Sunday, January 08, 2006


I felt that "Heroes and Hard Times" and "Framing Blackness" were very informative in relation to the topic of our class. They were both however, very repetitive and textbook-like, and sort of a struggle to get through.
"Heroes and Hard Times" pointed out discrimination between race, gender and age in cop action movies. I was most of the time not familiar with the movies used in the examples, but when reflecting on the ideas of the author, I do agree. Most of the time, it is the white male in the position of the hero in cop action movies. However, it is also most of the time a white male in any leading role of any genre. Hollywood is very discriminatory in every genre and within any subgroup of people. You can relate the points the author makes on stereotyping to any other differing feature on people such as weight or attractiveness. So in conclusion to "Heroes and Hard Times," yes, I do agree with the author's views of stereotypes, but I do not believe that this discrimination is limited to cop action movies.
"Framing Blackness" highlighted the discrimination of African Americans within film. The author believes that through Hollywood movies, blacks are belittled and put back into the position of servitude. True, many of the stereotypes that "Framing Blackness" shows are real. However, there are just as many movies that degrade whites and every other race. I felt that the author was a little bit too sympathetic towards antidiscrimination and took points a bit too far. For example, the author relates black servitude to the mansions used in plantation movies and how their many rooms are filled with racism and degradation; this I thought was a little ridiculous.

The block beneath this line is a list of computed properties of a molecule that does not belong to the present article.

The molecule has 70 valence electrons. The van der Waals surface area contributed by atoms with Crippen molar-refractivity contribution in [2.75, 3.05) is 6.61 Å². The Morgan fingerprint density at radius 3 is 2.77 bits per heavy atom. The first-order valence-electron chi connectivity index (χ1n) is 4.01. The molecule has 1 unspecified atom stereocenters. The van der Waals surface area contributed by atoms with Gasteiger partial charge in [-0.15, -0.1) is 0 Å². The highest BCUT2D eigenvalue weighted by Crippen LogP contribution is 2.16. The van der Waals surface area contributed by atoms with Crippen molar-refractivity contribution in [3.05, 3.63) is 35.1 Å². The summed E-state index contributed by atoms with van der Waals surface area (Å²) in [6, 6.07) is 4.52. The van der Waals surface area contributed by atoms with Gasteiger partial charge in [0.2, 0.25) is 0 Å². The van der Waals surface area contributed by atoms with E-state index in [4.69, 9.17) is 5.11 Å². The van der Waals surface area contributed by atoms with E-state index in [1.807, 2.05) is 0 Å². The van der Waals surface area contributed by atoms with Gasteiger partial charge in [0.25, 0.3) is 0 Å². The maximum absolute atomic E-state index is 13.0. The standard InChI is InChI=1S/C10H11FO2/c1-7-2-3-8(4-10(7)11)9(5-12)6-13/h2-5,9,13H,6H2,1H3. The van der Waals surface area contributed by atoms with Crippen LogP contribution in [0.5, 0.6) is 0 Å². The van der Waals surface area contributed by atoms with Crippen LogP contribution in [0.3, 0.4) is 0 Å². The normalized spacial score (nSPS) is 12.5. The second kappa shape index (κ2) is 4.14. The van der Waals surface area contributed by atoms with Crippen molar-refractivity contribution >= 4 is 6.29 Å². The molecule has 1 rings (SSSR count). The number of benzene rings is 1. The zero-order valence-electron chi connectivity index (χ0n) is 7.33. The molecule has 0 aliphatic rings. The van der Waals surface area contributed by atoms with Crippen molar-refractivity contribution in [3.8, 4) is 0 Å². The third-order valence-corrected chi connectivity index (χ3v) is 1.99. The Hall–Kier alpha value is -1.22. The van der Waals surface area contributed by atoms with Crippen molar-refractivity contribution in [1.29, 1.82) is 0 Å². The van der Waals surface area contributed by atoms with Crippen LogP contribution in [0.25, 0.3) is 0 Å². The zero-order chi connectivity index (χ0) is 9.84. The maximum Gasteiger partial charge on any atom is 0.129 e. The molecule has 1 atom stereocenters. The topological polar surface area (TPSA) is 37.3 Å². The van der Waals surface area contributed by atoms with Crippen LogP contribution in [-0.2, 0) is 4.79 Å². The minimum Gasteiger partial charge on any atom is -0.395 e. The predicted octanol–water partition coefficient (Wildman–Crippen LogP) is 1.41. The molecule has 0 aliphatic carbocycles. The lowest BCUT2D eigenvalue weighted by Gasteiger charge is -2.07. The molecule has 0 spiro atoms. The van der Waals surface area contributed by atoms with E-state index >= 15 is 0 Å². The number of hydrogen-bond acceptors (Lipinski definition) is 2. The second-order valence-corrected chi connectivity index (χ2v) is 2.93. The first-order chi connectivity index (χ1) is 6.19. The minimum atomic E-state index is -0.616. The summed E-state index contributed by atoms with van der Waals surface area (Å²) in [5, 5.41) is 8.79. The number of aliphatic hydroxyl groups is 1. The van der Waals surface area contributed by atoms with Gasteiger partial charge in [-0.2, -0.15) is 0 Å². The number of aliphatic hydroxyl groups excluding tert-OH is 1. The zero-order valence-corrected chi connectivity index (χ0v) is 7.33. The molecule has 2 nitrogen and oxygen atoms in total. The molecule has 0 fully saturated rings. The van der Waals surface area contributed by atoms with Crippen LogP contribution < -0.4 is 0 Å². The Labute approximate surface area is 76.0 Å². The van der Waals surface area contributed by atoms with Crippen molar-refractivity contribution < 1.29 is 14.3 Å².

Although I did not thoroughly enjoy reading the books, I did become aware of ideas that I might not have noticed otherwise. Both authors were very intelligent and sometimes persuasive. I look forward to further discussing in class.


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